I saw it another way. In many western countries, such as UK and France, the polite ritual response to a thank you is self effacing, almost feigned. 'Not at all' in the UK. 'De rien', or 'Je vous en prie', in France. The idioms are like an 'Excuse me', ie 'I do not need to be thanked'. In contrast, unfortunately, I find a glib 'You're welcome' lacks such grace.
Wouldnt 'Excuse me, Farid' also work? I would definitely use '3afuuan' that way, for example when passing close by someone while carrying something heavy, meaning that they'll have to move a bit so that i can pass by (just to give an example of a situation where i might say '3afuuan ya fariid').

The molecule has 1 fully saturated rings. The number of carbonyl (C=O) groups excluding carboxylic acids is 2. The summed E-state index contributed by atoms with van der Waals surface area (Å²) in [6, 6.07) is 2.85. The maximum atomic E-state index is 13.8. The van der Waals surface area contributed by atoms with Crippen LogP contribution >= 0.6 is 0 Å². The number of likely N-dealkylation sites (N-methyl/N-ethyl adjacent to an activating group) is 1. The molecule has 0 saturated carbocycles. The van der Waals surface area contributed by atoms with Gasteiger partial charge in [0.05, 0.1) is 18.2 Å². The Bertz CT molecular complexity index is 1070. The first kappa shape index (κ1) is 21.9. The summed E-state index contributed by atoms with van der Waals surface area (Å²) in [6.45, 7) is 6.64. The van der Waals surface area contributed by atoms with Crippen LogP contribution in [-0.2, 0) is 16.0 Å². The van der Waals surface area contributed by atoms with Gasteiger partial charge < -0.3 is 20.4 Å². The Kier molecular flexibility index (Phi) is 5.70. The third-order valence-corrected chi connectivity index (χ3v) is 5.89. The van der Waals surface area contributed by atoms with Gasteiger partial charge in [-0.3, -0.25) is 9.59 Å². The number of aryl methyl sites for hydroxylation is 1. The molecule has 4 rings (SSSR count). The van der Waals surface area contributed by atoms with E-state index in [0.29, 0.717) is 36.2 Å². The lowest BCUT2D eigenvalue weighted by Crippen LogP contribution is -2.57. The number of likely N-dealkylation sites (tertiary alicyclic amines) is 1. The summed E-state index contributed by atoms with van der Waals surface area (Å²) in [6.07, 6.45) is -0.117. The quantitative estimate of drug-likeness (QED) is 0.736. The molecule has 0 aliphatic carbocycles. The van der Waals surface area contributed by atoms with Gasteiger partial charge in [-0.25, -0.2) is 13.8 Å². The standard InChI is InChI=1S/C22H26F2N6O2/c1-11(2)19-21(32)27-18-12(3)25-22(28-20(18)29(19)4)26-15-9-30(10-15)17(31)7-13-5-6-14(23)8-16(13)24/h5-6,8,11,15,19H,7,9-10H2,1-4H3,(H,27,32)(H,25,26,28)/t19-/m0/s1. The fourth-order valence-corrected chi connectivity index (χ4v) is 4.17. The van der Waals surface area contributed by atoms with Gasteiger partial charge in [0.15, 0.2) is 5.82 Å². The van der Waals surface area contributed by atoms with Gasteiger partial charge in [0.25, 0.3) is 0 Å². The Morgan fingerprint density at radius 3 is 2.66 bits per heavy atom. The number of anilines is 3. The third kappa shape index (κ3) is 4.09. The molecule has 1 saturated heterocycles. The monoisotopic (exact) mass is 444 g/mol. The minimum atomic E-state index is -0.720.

I wrote "You're welcome Fareed" and it was marked wrong. I've almost always seen Arabic channels transliterate the "ی" as "ee" and not "i".for example they would write "Rasheed" for رشید not "Rashid". Rashid would be "راشد".so why is it not the case here?to me Farid is actually like "فارد" not " فرید".